For his latest exhibition, Portland sculptor Michihiro Kosuge has created sculpture out of polished and rugged granite, ranging in color from black, to brown, to red, to salt and pepper. His work reflects an interest in the relationship between man and nature, drawn from influences of human and architectural form as well as the natural environment. In this exhibition, Kosuge's sculptures range from those of human scale to more intimate pieces. Shapes range from abstract and gestural to others that suggest parts of the human body. These sculptures and the way viewers physically relate to them compel reflection on stability and fragility, permanence and transience. Kosuge’s treatment of each piece prompts reflection on what it may have been like before the artist's hand and mind transformed the stone into something new. Using drills, blowtorches and grinding wheels, each stone surface is thoughtfully honed, shaped and polished, or sometimes left pristine. The result is a beautiful combination of solemnity and spirituality. The initial understated presence of this work rewards close looking with a rich and profound experience.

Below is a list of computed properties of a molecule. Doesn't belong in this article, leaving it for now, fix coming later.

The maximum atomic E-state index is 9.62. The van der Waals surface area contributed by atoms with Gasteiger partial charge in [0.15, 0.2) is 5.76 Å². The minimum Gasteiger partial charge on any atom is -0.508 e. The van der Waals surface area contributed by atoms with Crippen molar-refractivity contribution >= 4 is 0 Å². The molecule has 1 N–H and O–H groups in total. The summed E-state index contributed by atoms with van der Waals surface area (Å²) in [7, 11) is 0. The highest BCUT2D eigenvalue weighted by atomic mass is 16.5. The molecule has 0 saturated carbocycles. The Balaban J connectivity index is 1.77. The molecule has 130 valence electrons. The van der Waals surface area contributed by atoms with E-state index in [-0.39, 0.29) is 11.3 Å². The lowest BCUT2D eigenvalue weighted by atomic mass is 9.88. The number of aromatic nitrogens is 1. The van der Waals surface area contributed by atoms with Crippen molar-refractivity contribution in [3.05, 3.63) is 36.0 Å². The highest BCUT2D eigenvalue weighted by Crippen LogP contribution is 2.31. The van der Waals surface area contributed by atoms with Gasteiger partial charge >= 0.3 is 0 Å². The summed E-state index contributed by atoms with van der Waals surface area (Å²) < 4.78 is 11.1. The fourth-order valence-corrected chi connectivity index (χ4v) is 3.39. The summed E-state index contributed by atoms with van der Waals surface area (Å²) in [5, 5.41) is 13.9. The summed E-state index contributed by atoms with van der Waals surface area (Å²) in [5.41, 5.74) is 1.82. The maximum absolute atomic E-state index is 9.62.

Born and raised in Tokyo, Japan, Michihiro Kosuge first studied architecture at the Tokyo Sumida Technical School of Architecture and then went on to receive his MFA in sculpture from the San Francisco Art Institute in 1970. He began teaching art at Portland State University in 1978, becoming a full professor in 1989, and after serving three years as the Chair of the Art Department, retired in 2003. Exhibitions of his work include the Oakland Art Museum, the Portland Art Museum, the San Francisco Museum of Art, and the Seattle Art Museum. Major commissions include Highline Community College, Des Moines, WA; the River Point Education Center, Spokane, WA; Kaiser Permanente Foundation, Vancouver, WA; the Little Tokyo Mall, Los Angeles, CA; Portland Community College, Sylvania Campus, OR; the Washington County Justice Center, Hillsboro, OR, and an extensive 5-piece commission for the TriMet Transit Mall, Portland, OR. His work will also be included in an exterior sculpture court for the Oregon Department of Transportation building in Salem, OR, scheduled for installation later this year.